Sometimes humans expose fawns to mortal danger
It is not a reach to assume that ever since life came into being, the strategies of those being eaten have always progressed to outsmart the evolving tactics of those doing the eating. It’s a delicate balance.
I think of this undeniable scientific fact when it comes to a whitetail doe, and all the modifications and varied adaptations she must fashion to assure the survival of not only herself, but of her newborns in an environment filled with creatures that long to dine on the flesh of deer.
I recently recounted an afternoon spent with a grandson looking for wildlife in Tioga County during a long weekend visit to my camp he made with his dad, and the six instances of does with fawns we saw in or along the edge of farm pastures we drove near.
It was certainly special to both my grandson and myself to witness young whitetails near their mothers, knowing them new to the world, and adding to the local deer population.
There were, however, two other instances that same day of spotting does where we could not see fawns, and that always makes me wonder. Twice during that midday trip we saw does standing either within the high grass of a field, or next to it, with a farmer on a tractor with a mower attached, bearing down on the spot where the doe stood.
Coming so close to the adult deer with her standing her ground, I could only make the assumption that she had a fawn hidden in the nearby grass, one probably too newly born and unable to rise and follow the mother to safety away from the mowing machine. We all know how this encounter ends.
It is a sound strategy for a doe to hide newborns in thick cover, making it difficult for predators like coyotes, bobcats and black bears to locate them in their most vulnerable stage of life. In fact, this tactic has been studied enough times in field and forest by researchers resulting in sound conclusions that prove deer born in thick cover, be it new growth forests, dense underbrush or fields, have a far higher percentage of surviving to the size able to escape these predators than those born in open woods.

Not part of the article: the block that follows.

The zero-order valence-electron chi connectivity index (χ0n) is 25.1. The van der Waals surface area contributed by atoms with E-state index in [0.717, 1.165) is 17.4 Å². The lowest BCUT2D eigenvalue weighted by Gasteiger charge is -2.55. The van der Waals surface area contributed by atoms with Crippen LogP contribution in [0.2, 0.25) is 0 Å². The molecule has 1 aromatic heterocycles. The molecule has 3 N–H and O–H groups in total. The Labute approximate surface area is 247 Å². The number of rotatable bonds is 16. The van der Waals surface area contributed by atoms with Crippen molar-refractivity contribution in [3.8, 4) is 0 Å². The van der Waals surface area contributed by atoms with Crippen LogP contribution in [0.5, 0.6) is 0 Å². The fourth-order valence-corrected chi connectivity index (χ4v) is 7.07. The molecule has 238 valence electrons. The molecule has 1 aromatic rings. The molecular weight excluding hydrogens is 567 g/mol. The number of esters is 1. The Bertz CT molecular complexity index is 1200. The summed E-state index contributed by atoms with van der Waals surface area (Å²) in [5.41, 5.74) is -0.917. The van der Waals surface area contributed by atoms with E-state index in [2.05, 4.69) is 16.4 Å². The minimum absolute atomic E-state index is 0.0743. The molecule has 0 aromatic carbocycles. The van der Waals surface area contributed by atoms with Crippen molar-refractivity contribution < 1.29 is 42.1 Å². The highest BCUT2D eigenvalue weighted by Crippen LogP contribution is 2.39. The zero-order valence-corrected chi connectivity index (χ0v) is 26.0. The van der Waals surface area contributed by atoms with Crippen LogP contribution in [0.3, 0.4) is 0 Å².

In the case of farm fields, which hide young exceptionally well, being born just prior to mowing time is simply bad luck for that fawn. I cannot in any way blame a farmer, because mowing fields when they are ready is part of their livelihood and must be performed.
I have read of prongs that may be fastened to mowers that protrude just far enough in front of the blades the will bump a fawn and cause it move out of the mower’s way. I don’t know of this device’s effectiveness or even if it has a high percentage of usage, but if a fawn is too small to react to this apparatus, it does not change the outcome of the encounter anyway.
Mowing deaths for fawns are really nothing more than another form of deer demise. It is sad to me, not so much because of the death — I could not be a hunter without understanding death — but more so because it is inflicted by man rather than nature.
This scenario defeats the evolved strategy of hiding a fawn in thick cover — it’s an action outside the survival equation, a circumstance beyond what Mother Nature prepared a doe for.